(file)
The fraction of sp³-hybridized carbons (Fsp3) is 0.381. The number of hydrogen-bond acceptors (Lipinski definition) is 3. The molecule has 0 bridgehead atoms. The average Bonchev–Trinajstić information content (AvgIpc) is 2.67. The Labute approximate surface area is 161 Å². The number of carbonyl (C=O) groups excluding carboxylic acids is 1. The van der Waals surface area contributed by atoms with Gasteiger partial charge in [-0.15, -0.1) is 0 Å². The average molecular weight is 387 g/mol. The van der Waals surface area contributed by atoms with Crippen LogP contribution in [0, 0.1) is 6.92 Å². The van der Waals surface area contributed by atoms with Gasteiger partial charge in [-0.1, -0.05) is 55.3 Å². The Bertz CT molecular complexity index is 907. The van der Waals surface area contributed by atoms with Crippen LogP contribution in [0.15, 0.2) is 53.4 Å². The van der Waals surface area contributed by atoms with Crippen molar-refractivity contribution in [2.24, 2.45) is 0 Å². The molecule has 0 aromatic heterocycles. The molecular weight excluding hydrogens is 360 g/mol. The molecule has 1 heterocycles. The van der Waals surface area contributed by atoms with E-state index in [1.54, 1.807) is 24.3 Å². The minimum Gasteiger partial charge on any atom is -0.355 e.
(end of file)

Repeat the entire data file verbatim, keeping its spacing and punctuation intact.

The fraction of sp³-hybridized carbons (Fsp3) is 0.381. The number of hydrogen-bond acceptors (Lipinski definition) is 3. The molecule has 0 bridgehead atoms. The average Bonchev–Trinajstić information content (AvgIpc) is 2.67. The Labute approximate surface area is 161 Å². The number of carbonyl (C=O) groups excluding carboxylic acids is 1. The van der Waals surface area contributed by atoms with Gasteiger partial charge in [-0.15, -0.1) is 0 Å². The average molecular weight is 387 g/mol. The van der Waals surface area contributed by atoms with Crippen LogP contribution in [0, 0.1) is 6.92 Å². The van der Waals surface area contributed by atoms with Gasteiger partial charge in [-0.1, -0.05) is 55.3 Å². The Bertz CT molecular complexity index is 907. The van der Waals surface area contributed by atoms with Crippen LogP contribution in [0.15, 0.2) is 53.4 Å². The van der Waals surface area contributed by atoms with Crippen molar-refractivity contribution in [2.24, 2.45) is 0 Å². The molecule has 0 aromatic heterocycles. The molecular weight excluding hydrogens is 360 g/mol. The molecule has 1 heterocycles. The van der Waals surface area contributed by atoms with E-state index in [1.54, 1.807) is 24.3 Å². The minimum Gasteiger partial charge on any atom is -0.355 e.